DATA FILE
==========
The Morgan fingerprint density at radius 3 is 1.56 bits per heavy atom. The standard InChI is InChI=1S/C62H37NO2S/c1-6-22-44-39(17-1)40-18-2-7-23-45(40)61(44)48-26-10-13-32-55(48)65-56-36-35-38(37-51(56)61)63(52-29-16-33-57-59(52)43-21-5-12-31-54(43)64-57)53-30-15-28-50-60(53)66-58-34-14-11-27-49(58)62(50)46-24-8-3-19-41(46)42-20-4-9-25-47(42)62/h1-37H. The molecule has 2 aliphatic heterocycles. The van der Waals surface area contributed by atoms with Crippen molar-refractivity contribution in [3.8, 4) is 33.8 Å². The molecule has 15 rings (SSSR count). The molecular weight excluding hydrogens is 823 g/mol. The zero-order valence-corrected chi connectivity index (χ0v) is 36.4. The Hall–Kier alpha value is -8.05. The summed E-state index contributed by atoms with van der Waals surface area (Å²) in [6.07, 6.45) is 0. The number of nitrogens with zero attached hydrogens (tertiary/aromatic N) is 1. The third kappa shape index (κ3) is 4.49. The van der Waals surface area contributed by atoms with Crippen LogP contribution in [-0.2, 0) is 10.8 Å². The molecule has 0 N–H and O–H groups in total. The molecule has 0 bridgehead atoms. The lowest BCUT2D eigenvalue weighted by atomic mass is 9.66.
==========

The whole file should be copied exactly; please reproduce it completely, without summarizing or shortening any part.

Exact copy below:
The Morgan fingerprint density at radius 3 is 1.56 bits per heavy atom. The standard InChI is InChI=1S/C62H37NO2S/c1-6-22-44-39(17-1)40-18-2-7-23-45(40)61(44)48-26-10-13-32-55(48)65-56-36-35-38(37-51(56)61)63(52-29-16-33-57-59(52)43-21-5-12-31-54(43)64-57)53-30-15-28-50-60(53)66-58-34-14-11-27-49(58)62(50)46-24-8-3-19-41(46)42-20-4-9-25-47(42)62/h1-37H. The molecule has 2 aliphatic heterocycles. The van der Waals surface area contributed by atoms with Crippen molar-refractivity contribution in [3.8, 4) is 33.8 Å². The molecule has 15 rings (SSSR count). The molecular weight excluding hydrogens is 823 g/mol. The zero-order valence-corrected chi connectivity index (χ0v) is 36.4. The Hall–Kier alpha value is -8.05. The summed E-state index contributed by atoms with van der Waals surface area (Å²) in [6.07, 6.45) is 0. The number of nitrogens with zero attached hydrogens (tertiary/aromatic N) is 1. The third kappa shape index (κ3) is 4.49. The van der Waals surface area contributed by atoms with Crippen LogP contribution in [-0.2, 0) is 10.8 Å². The molecule has 0 N–H and O–H groups in total. The molecule has 0 bridgehead atoms. The lowest BCUT2D eigenvalue weighted by atomic mass is 9.66.